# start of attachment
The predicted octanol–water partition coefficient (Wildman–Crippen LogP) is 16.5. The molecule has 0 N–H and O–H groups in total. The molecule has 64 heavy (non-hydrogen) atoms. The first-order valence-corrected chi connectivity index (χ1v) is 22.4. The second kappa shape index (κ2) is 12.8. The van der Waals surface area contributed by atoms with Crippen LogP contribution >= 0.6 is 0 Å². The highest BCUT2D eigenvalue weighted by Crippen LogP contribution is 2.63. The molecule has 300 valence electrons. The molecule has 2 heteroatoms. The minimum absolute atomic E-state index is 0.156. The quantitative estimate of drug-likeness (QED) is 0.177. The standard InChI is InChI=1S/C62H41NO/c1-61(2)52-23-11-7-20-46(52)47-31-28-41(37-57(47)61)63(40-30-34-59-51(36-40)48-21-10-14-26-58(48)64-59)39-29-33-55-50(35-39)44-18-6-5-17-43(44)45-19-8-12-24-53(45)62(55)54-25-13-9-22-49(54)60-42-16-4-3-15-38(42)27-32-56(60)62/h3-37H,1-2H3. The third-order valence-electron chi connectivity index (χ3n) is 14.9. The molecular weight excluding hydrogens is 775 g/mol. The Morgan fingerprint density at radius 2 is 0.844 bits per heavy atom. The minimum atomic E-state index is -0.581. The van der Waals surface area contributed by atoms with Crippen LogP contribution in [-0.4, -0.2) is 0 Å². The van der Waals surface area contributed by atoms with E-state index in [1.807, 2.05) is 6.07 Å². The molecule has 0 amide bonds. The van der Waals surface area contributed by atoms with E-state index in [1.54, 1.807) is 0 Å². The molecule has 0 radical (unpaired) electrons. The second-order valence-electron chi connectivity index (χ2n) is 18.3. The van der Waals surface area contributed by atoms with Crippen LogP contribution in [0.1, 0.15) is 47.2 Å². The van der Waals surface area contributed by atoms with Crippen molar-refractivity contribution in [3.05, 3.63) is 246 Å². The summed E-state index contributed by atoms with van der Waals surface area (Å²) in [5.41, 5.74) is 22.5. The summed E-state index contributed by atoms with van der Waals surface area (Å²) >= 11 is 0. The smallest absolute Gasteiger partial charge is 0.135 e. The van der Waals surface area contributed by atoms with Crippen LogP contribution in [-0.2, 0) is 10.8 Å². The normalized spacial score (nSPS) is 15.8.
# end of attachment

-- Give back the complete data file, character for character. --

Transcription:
The predicted octanol–water partition coefficient (Wildman–Crippen LogP) is 16.5. The molecule has 0 N–H and O–H groups in total. The molecule has 64 heavy (non-hydrogen) atoms. The first-order valence-corrected chi connectivity index (χ1v) is 22.4. The second kappa shape index (κ2) is 12.8. The van der Waals surface area contributed by atoms with Crippen LogP contribution >= 0.6 is 0 Å². The highest BCUT2D eigenvalue weighted by Crippen LogP contribution is 2.63. The molecule has 300 valence electrons. The molecule has 2 heteroatoms. The minimum absolute atomic E-state index is 0.156. The quantitative estimate of drug-likeness (QED) is 0.177. The standard InChI is InChI=1S/C62H41NO/c1-61(2)52-23-11-7-20-46(52)47-31-28-41(37-57(47)61)63(40-30-34-59-51(36-40)48-21-10-14-26-58(48)64-59)39-29-33-55-50(35-39)44-18-6-5-17-43(44)45-19-8-12-24-53(45)62(55)54-25-13-9-22-49(54)60-42-16-4-3-15-38(42)27-32-56(60)62/h3-37H,1-2H3. The third-order valence-electron chi connectivity index (χ3n) is 14.9. The molecular weight excluding hydrogens is 775 g/mol. The Morgan fingerprint density at radius 2 is 0.844 bits per heavy atom. The minimum atomic E-state index is -0.581. The van der Waals surface area contributed by atoms with Crippen LogP contribution in [-0.4, -0.2) is 0 Å². The van der Waals surface area contributed by atoms with E-state index in [1.807, 2.05) is 6.07 Å². The molecule has 0 amide bonds. The van der Waals surface area contributed by atoms with E-state index in [1.54, 1.807) is 0 Å². The molecule has 0 radical (unpaired) electrons. The second-order valence-electron chi connectivity index (χ2n) is 18.3. The van der Waals surface area contributed by atoms with Crippen LogP contribution in [0.1, 0.15) is 47.2 Å². The van der Waals surface area contributed by atoms with Crippen molar-refractivity contribution in [3.05, 3.63) is 246 Å². The summed E-state index contributed by atoms with van der Waals surface area (Å²) in [5.41, 5.74) is 22.5. The summed E-state index contributed by atoms with van der Waals surface area (Å²) >= 11 is 0. The smallest absolute Gasteiger partial charge is 0.135 e. The van der Waals surface area contributed by atoms with Crippen LogP contribution in [-0.2, 0) is 10.8 Å². The normalized spacial score (nSPS) is 15.8.